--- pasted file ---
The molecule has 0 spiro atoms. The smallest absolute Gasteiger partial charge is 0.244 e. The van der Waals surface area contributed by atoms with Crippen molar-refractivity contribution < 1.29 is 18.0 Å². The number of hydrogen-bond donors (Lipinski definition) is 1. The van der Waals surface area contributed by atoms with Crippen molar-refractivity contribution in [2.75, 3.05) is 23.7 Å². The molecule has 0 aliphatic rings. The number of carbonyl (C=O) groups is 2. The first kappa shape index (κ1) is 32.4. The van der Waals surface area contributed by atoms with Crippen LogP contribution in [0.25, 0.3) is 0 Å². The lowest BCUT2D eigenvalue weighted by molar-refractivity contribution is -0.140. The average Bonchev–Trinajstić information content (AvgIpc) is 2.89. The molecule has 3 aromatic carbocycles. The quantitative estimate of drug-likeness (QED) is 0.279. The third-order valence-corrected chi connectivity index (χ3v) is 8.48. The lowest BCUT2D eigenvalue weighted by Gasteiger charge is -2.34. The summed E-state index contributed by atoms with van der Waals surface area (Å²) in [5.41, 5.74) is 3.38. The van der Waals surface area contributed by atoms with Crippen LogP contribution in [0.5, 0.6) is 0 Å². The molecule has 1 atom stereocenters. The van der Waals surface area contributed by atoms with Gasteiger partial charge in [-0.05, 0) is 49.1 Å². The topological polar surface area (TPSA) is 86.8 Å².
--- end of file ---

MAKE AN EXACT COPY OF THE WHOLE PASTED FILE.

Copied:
The molecule has 0 spiro atoms. The smallest absolute Gasteiger partial charge is 0.244 e. The van der Waals surface area contributed by atoms with Crippen molar-refractivity contribution < 1.29 is 18.0 Å². The number of hydrogen-bond donors (Lipinski definition) is 1. The van der Waals surface area contributed by atoms with Crippen molar-refractivity contribution in [2.75, 3.05) is 23.7 Å². The molecule has 0 aliphatic rings. The number of carbonyl (C=O) groups is 2. The first kappa shape index (κ1) is 32.4. The van der Waals surface area contributed by atoms with Crippen LogP contribution in [0.25, 0.3) is 0 Å². The lowest BCUT2D eigenvalue weighted by molar-refractivity contribution is -0.140. The average Bonchev–Trinajstić information content (AvgIpc) is 2.89. The molecule has 3 aromatic carbocycles. The quantitative estimate of drug-likeness (QED) is 0.279. The third-order valence-corrected chi connectivity index (χ3v) is 8.48. The lowest BCUT2D eigenvalue weighted by Gasteiger charge is -2.34. The summed E-state index contributed by atoms with van der Waals surface area (Å²) in [5.41, 5.74) is 3.38. The van der Waals surface area contributed by atoms with Crippen LogP contribution in [0.5, 0.6) is 0 Å². The molecule has 1 atom stereocenters. The van der Waals surface area contributed by atoms with Gasteiger partial charge in [-0.05, 0) is 49.1 Å². The topological polar surface area (TPSA) is 86.8 Å².